Sources attribute the town's name to New Hampshire. According to the United States Census Bureau, the town had a total area of 2.730 square miles, including 2.684 square miles of land and 0.046 square miles of water. Hedden County Park, a 380-acre Morris County park, is located in Dover, with park entrances in Randolph; as of the 2010 United States Census, there were 18,157 people, 5,562 households, 3,876.714 families residing in the town. The population density was 6,765.5 per square mile. There were 5,783 housing units at an average density of 2,154.8 per square mile. The racial makeup of the town was 66.55% White, 6.10% Black or African American, 0.63% Native American, 2.54% Asian, 0.05% Pacific Islander, 19.88% from other races, 4.25% from two or more races. Hispanic or Latino of any race were 69.38% of the population. There were 5,562 households out of which 33.0% had children under the age of 18 living with them, 43.6% were married couples living together, 15.7% had a female householder with no husband present, 30.3% were non-families.
22.6% of all households were made up of individuals, 9.5% had someone living alone, 65 years of age or older. The average household size was 3.21 and the average family size was 3.54. In the town, the population was spread out with 21.6% under the age of 18, 10.5% from 18 to 24, 32.8% from 25 to 44, 24.5% from 45 to 64, 10.5% who were 65 years of age or older. The median age was 35.5 years. For every 100 females there were 110.9 males. For every 100 females ages 18 and older there were 111.2 males. The Census Bureau's 2006-2010 American Community Survey showed that median household income was $59,454 and the median family income was $61,187. Males had a median income of $34,722 versus $28,098 for females; the per capita income for the town was $21,581. About 3.6% of families and 10.3% of the population were below the poverty line, including 12.8% of those under age 18 and 15.8% of those age 65 or over. While the 2010 Census showed that 13% of New Jersey's population was Hispanic, Dover's Hispanic population accounted for 69.4% of all residents, ranked fifth in the state by percentage.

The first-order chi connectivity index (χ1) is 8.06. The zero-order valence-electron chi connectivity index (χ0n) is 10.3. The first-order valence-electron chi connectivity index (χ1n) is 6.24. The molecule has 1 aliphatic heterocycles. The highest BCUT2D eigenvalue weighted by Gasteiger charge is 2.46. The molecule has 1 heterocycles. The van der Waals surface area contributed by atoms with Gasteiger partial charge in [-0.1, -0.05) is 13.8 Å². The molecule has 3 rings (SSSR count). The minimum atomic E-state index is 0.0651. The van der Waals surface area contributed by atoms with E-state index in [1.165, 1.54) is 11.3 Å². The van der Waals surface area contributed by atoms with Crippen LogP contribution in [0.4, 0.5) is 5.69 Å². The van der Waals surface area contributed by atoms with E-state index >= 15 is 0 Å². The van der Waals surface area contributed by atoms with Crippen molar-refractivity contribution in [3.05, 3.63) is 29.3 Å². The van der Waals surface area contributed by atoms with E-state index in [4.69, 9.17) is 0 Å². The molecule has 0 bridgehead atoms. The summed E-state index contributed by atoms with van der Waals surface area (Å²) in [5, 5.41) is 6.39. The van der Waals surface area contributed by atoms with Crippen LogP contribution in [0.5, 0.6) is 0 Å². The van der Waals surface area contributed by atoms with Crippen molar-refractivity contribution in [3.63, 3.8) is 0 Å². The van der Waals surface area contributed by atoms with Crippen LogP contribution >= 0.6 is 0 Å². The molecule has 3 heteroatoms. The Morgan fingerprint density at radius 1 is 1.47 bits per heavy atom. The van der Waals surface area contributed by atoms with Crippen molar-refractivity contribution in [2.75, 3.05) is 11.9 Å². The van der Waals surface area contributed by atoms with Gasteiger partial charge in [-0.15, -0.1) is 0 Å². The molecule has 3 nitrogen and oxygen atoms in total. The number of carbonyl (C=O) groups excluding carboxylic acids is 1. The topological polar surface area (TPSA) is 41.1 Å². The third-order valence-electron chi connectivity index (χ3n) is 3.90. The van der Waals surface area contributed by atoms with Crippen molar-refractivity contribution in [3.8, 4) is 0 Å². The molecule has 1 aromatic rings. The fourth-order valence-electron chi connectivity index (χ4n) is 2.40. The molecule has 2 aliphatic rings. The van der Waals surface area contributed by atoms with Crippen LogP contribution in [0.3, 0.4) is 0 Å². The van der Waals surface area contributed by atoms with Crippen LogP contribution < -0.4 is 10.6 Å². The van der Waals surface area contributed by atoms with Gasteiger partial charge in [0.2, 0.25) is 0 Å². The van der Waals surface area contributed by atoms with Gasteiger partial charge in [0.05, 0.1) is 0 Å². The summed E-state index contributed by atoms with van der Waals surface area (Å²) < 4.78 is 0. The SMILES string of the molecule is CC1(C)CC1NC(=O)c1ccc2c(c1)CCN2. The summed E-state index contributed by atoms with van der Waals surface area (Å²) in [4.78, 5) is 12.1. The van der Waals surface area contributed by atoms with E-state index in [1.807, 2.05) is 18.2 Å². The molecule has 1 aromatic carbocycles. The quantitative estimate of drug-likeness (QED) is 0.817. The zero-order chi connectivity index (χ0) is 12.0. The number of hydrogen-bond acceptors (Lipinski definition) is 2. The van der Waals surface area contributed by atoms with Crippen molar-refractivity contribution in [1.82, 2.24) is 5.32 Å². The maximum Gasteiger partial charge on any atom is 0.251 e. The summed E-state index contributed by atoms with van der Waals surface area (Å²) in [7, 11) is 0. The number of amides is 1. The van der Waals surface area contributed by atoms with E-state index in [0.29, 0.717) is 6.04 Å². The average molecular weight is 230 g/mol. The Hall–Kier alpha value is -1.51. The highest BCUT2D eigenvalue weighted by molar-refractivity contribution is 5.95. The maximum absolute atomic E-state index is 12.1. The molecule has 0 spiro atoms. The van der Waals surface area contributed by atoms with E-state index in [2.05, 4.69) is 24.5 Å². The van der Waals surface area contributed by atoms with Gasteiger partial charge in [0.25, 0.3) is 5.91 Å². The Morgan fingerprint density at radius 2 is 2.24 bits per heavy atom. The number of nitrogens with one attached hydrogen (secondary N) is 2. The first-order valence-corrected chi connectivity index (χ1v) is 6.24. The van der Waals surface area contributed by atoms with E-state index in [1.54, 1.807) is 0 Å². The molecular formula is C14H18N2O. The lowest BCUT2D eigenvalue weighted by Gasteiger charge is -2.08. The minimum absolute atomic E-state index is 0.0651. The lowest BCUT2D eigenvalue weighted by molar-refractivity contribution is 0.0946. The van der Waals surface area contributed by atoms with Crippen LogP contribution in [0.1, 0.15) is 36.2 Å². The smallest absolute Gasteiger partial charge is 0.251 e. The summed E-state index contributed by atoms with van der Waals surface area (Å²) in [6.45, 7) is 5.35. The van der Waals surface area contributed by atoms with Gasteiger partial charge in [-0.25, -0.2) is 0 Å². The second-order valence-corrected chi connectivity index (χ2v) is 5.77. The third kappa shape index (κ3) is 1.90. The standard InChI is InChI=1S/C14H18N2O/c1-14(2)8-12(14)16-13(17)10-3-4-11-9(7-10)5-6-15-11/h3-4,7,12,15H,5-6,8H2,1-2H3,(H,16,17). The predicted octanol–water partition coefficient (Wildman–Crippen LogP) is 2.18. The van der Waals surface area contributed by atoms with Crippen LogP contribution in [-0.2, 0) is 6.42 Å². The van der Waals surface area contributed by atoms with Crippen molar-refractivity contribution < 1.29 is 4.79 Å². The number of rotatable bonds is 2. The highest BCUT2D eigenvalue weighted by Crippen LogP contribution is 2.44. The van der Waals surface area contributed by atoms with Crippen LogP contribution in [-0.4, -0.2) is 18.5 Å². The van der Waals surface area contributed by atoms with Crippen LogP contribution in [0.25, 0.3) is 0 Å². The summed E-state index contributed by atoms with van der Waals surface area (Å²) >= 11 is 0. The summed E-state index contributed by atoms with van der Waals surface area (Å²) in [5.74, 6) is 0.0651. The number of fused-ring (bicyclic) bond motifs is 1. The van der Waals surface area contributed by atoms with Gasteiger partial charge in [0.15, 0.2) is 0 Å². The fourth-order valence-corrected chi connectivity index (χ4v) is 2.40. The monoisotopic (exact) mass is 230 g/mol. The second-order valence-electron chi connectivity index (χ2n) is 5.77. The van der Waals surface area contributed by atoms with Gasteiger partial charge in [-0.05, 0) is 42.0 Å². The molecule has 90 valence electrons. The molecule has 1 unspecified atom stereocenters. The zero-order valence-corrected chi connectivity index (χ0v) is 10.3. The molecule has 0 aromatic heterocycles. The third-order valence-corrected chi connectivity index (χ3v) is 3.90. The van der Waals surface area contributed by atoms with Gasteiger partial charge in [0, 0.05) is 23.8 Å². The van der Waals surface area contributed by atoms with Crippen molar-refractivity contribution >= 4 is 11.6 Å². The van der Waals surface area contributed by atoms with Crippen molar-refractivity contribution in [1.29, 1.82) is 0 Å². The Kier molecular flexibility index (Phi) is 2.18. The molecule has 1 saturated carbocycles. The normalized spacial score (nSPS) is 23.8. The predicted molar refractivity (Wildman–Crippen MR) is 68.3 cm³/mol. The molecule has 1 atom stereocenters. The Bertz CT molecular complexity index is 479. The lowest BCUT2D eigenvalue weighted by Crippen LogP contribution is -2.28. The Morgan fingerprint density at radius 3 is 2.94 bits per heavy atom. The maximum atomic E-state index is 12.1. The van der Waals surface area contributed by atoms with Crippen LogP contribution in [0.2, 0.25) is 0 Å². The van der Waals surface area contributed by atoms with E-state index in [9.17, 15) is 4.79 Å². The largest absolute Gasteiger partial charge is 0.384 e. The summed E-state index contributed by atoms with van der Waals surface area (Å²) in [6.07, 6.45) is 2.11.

The town had notable percentages of residents who were Colombians, Puerto Ricans, Ecuadorians and Peruvians, with smaller percentages of Costa Ricans, Uruguayans and Salvadorans. As of the 2000 United States Census there were 18,188 people, 5,436 households, 3,919 families residing in Dover; the population density was 6,788.2 people per square mile. There were 5,568 housing units at an average density of 2,078.1 per square mile. The racial makeup of the town was 69.45% White, 6.83% African American, 0.34% Native American, 2.47% Asian, 0.03% Pacific Islander, 15.99% from other races, 4.89% from two or more races. Hispanic or Latino of any race were 57.94% of the population.11.27% of Dover residents identified themselves as being of Colombian American ancestry in the 2000 Census, the second-highest percentage of the population of any municipality in the United States (behind neighboring Victory Gardens, Ne